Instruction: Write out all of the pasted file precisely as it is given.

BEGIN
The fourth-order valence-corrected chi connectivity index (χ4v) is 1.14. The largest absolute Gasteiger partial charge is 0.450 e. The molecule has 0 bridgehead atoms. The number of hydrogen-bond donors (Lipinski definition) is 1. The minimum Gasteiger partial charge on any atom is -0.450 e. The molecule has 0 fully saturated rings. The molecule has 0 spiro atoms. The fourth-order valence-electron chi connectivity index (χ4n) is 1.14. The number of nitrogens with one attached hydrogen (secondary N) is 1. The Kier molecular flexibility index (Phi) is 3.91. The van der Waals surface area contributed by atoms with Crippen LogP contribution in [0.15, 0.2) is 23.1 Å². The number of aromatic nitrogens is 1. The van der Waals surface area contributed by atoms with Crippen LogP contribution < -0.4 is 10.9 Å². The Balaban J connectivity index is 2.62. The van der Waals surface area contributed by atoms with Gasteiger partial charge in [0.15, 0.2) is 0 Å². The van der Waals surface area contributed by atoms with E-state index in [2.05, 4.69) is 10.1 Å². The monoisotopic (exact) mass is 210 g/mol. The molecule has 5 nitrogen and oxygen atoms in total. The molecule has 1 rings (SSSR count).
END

The fourth-order valence-corrected chi connectivity index (χ4v) is 1.14. The largest absolute Gasteiger partial charge is 0.450 e. The molecule has 0 bridgehead atoms. The number of hydrogen-bond donors (Lipinski definition) is 1. The minimum Gasteiger partial charge on any atom is -0.450 e. The molecule has 0 fully saturated rings. The molecule has 0 spiro atoms. The fourth-order valence-electron chi connectivity index (χ4n) is 1.14. The number of nitrogens with one attached hydrogen (secondary N) is 1. The Kier molecular flexibility index (Phi) is 3.91. The van der Waals surface area contributed by atoms with Crippen LogP contribution in [0.15, 0.2) is 23.1 Å². The number of aromatic nitrogens is 1. The van der Waals surface area contributed by atoms with Crippen LogP contribution < -0.4 is 10.9 Å². The Balaban J connectivity index is 2.62. The van der Waals surface area contributed by atoms with Gasteiger partial charge in [0.15, 0.2) is 0 Å². The van der Waals surface area contributed by atoms with E-state index in [2.05, 4.69) is 10.1 Å². The monoisotopic (exact) mass is 210 g/mol. The molecule has 5 nitrogen and oxygen atoms in total. The molecule has 1 rings (SSSR count).